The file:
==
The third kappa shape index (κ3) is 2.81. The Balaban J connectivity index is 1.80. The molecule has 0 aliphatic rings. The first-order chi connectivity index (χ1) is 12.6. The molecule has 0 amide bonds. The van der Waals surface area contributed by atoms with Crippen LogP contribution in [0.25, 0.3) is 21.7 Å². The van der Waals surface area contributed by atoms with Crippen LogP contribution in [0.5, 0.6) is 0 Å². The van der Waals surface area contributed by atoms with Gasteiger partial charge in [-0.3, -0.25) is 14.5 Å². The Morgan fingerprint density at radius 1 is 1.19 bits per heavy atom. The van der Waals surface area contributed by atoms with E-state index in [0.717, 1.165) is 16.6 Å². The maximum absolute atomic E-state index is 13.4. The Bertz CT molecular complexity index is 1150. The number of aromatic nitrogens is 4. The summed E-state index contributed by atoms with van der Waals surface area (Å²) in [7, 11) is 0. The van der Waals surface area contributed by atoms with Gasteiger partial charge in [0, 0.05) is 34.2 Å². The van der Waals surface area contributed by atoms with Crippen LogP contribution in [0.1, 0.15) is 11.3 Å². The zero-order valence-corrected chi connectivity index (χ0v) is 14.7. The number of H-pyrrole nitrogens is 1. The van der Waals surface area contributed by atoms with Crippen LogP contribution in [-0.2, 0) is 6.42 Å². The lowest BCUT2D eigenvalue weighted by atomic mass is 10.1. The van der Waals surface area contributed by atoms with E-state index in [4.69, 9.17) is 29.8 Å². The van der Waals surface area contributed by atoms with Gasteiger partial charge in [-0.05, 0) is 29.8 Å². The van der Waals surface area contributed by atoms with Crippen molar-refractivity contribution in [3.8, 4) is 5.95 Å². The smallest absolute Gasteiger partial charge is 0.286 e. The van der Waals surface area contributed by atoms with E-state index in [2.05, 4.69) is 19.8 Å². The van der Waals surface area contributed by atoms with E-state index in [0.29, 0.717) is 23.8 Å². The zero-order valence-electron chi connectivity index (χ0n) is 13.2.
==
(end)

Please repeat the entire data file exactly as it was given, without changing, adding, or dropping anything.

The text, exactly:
The third kappa shape index (κ3) is 2.81. The Balaban J connectivity index is 1.80. The molecule has 0 aliphatic rings. The first-order chi connectivity index (χ1) is 12.6. The molecule has 0 amide bonds. The van der Waals surface area contributed by atoms with Crippen LogP contribution in [0.25, 0.3) is 21.7 Å². The van der Waals surface area contributed by atoms with Crippen LogP contribution in [0.5, 0.6) is 0 Å². The van der Waals surface area contributed by atoms with Gasteiger partial charge in [-0.3, -0.25) is 14.5 Å². The Morgan fingerprint density at radius 1 is 1.19 bits per heavy atom. The van der Waals surface area contributed by atoms with E-state index in [0.717, 1.165) is 16.6 Å². The maximum absolute atomic E-state index is 13.4. The Bertz CT molecular complexity index is 1150. The number of aromatic nitrogens is 4. The summed E-state index contributed by atoms with van der Waals surface area (Å²) in [7, 11) is 0. The van der Waals surface area contributed by atoms with Gasteiger partial charge in [0, 0.05) is 34.2 Å². The van der Waals surface area contributed by atoms with Crippen LogP contribution in [0.1, 0.15) is 11.3 Å². The zero-order valence-corrected chi connectivity index (χ0v) is 14.7. The number of H-pyrrole nitrogens is 1. The van der Waals surface area contributed by atoms with Crippen LogP contribution in [-0.2, 0) is 6.42 Å². The lowest BCUT2D eigenvalue weighted by atomic mass is 10.1. The van der Waals surface area contributed by atoms with E-state index in [4.69, 9.17) is 29.8 Å². The van der Waals surface area contributed by atoms with Gasteiger partial charge in [-0.05, 0) is 29.8 Å². The van der Waals surface area contributed by atoms with Crippen molar-refractivity contribution in [3.8, 4) is 5.95 Å². The smallest absolute Gasteiger partial charge is 0.286 e. The van der Waals surface area contributed by atoms with E-state index in [2.05, 4.69) is 19.8 Å². The van der Waals surface area contributed by atoms with E-state index in [0.29, 0.717) is 23.8 Å². The zero-order valence-electron chi connectivity index (χ0n) is 13.2.